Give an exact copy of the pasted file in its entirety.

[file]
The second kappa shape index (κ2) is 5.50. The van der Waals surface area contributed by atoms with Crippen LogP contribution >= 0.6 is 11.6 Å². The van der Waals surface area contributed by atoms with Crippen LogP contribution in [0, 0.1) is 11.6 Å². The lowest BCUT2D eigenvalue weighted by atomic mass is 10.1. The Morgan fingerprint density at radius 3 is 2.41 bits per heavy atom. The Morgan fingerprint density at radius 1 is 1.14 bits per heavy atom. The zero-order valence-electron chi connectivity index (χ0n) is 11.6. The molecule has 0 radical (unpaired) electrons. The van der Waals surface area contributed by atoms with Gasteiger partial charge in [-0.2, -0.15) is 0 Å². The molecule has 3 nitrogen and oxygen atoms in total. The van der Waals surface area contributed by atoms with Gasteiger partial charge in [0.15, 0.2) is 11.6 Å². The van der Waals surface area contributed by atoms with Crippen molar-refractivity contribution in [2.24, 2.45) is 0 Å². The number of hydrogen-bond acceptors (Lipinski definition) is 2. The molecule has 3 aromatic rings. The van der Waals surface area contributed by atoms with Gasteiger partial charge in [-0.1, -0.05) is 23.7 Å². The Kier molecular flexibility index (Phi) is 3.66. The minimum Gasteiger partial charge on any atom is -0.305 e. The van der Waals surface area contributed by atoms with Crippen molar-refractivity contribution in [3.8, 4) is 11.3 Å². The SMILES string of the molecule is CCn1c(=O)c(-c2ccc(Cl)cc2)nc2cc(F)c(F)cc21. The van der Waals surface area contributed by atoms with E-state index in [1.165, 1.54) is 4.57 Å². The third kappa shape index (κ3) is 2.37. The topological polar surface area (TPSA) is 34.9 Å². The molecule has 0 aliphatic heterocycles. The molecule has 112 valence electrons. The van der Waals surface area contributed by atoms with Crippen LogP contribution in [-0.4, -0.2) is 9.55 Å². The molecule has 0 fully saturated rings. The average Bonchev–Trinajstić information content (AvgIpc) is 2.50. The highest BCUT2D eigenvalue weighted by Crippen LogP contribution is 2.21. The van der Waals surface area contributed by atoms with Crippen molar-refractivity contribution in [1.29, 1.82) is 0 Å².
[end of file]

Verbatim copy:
The second kappa shape index (κ2) is 5.50. The van der Waals surface area contributed by atoms with Crippen LogP contribution >= 0.6 is 11.6 Å². The van der Waals surface area contributed by atoms with Crippen LogP contribution in [0, 0.1) is 11.6 Å². The lowest BCUT2D eigenvalue weighted by atomic mass is 10.1. The Morgan fingerprint density at radius 3 is 2.41 bits per heavy atom. The Morgan fingerprint density at radius 1 is 1.14 bits per heavy atom. The zero-order valence-electron chi connectivity index (χ0n) is 11.6. The molecule has 0 radical (unpaired) electrons. The van der Waals surface area contributed by atoms with Gasteiger partial charge in [-0.2, -0.15) is 0 Å². The molecule has 3 nitrogen and oxygen atoms in total. The van der Waals surface area contributed by atoms with Gasteiger partial charge in [0.15, 0.2) is 11.6 Å². The van der Waals surface area contributed by atoms with Crippen molar-refractivity contribution in [2.24, 2.45) is 0 Å². The number of hydrogen-bond acceptors (Lipinski definition) is 2. The molecule has 3 aromatic rings. The van der Waals surface area contributed by atoms with Gasteiger partial charge in [-0.1, -0.05) is 23.7 Å². The Kier molecular flexibility index (Phi) is 3.66. The minimum Gasteiger partial charge on any atom is -0.305 e. The van der Waals surface area contributed by atoms with Crippen molar-refractivity contribution in [3.8, 4) is 11.3 Å². The SMILES string of the molecule is CCn1c(=O)c(-c2ccc(Cl)cc2)nc2cc(F)c(F)cc21. The van der Waals surface area contributed by atoms with E-state index in [1.165, 1.54) is 4.57 Å². The third kappa shape index (κ3) is 2.37. The topological polar surface area (TPSA) is 34.9 Å². The molecule has 0 aliphatic heterocycles. The molecule has 112 valence electrons. The van der Waals surface area contributed by atoms with Crippen LogP contribution in [-0.4, -0.2) is 9.55 Å². The molecule has 0 fully saturated rings. The average Bonchev–Trinajstić information content (AvgIpc) is 2.50. The highest BCUT2D eigenvalue weighted by Crippen LogP contribution is 2.21. The van der Waals surface area contributed by atoms with Crippen molar-refractivity contribution in [1.29, 1.82) is 0 Å².